The Portland Trail Blazers didn't need their franchise player, third-leading scorer or most impactful reserve to get a blowout victory on the second leg of a back-to-back Tuesday night, beating the Detroit Pistons 110-92 at Moda Center.

C.J. McCollum led Portland to its wire-to-wire win, scoring 28 points and doling out six assists, both team-highs. But like his depleted team at large, McCollum was somewhat inefficient, going 11-of-26 from the field. The Blazers shot 42.7% overall, including 14-of-42 (33.3%) from beyond the arc. Anfernee Simons needed 14 shots to score 12 points, but played an impressive floor game en route to five assists. Dennis Smith Jr. had 11 points on as many shots in extended minutes.

Jusuf Nurkic and Ben McLemore were the only true offensive bright spots for Portland, though. The former was a physical, patient finisher again on Tuesday, scoring 13 points on 5-of-8 shooting. McLemore more than made the most of his first rotation burn of the regular season, racking up 17 points and four triples in just 19 minutes.

“I feel like we played well, I didn't think we shot it well,” Chauncey Billups said. “You'll definitely take the win when you can get it.”

Portland's exhale of a victory wasn't just so welcome because it ended a three-game losing streak, but because those shooting struggles can be easily explained. The Blazers were without Damian Lillard, Norman Powell and Nassir Little versus the rebuilding Pistons, all sidelined by minor injuries they likely could've played through if the stakes required it.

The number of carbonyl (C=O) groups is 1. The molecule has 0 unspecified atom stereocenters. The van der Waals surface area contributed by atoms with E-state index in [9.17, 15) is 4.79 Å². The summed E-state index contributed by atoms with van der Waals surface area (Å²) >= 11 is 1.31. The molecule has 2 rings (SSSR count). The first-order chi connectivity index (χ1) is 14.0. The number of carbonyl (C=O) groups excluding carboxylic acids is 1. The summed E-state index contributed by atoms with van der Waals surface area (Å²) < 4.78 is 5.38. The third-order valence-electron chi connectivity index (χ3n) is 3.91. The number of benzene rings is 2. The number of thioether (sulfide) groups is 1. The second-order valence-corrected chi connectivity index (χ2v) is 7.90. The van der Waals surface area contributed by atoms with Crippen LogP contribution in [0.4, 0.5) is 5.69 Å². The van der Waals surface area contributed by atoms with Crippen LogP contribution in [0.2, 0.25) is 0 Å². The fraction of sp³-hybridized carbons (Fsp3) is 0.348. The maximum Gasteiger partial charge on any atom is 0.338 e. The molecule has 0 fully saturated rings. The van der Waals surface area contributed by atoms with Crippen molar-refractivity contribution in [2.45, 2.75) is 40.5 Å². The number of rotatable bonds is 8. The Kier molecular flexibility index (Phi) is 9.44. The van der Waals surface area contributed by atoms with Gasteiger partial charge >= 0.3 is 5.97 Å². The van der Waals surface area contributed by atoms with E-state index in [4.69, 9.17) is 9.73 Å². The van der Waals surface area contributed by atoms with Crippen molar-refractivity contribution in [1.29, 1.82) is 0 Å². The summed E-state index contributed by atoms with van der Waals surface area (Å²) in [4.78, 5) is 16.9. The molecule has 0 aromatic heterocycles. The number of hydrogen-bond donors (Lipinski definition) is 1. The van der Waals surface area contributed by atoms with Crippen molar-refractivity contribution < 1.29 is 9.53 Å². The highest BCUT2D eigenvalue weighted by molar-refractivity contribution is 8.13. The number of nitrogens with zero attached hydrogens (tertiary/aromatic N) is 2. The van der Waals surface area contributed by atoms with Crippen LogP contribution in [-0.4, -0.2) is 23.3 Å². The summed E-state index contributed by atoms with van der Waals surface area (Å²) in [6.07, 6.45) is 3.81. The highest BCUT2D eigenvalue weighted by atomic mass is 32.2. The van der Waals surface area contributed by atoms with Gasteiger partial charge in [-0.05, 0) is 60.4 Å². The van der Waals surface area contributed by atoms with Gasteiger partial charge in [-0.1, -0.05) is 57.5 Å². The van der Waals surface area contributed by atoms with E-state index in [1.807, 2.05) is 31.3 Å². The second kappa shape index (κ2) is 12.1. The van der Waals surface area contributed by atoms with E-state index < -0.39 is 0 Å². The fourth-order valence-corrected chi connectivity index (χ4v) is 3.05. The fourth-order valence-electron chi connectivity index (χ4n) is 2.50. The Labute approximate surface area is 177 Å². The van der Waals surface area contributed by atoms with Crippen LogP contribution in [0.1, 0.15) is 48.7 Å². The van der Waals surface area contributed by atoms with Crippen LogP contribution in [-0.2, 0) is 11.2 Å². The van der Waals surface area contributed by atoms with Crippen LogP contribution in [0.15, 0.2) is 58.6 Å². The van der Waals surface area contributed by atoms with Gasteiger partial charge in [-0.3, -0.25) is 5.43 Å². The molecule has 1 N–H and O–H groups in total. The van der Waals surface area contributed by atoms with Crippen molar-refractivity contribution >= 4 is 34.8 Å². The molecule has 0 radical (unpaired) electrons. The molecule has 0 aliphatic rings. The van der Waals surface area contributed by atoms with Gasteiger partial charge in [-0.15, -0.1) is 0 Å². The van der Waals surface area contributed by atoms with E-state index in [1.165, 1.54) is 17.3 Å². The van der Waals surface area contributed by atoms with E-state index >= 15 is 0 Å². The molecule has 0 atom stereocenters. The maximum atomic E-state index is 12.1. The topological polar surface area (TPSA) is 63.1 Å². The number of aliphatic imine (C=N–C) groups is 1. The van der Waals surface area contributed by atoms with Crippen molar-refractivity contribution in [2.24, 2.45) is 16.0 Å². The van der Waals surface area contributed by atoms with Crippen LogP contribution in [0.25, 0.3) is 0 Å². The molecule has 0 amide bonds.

Billups and company took a different approach, counting on Portland's experience and depth to offset that talent deficit and buy three essential players some rest. It wasn't even 24 hours before tipoff that Lillard keeled over and grabbed at his abdomen in the Blazers' ugly loss to the Utah Jazz in Salt Lake City.

Portland could've come out flat on its second game in two nights, deflated by overnight travel and the absence of the palpable on-court force provided by Lillard, Powell and Little—not to mention its lackluster competition. Instead, the Blazers fought on both sides of the ball, winning relatively ugly in blowout fashion while holding Detroit to a paltry 92.9 offensive rating.

“I didn't feel like we shot the ball great, but I felt like we played with a lot of urgency and purpose for the most part in the game,” Billups said. “And I'll take that any day.”

Portland, unsurprisingly, chalked up Lillard's absence to “injury management,”. There's no indication Powell's right quad contusion and Little's left ankle sprain will keep them out much longer. The Blazers will be whole again soon.

Just their baseline, all-around competence against a league bottom-dweller down three impact players, though, represents an encouraging start to a four-game homestand.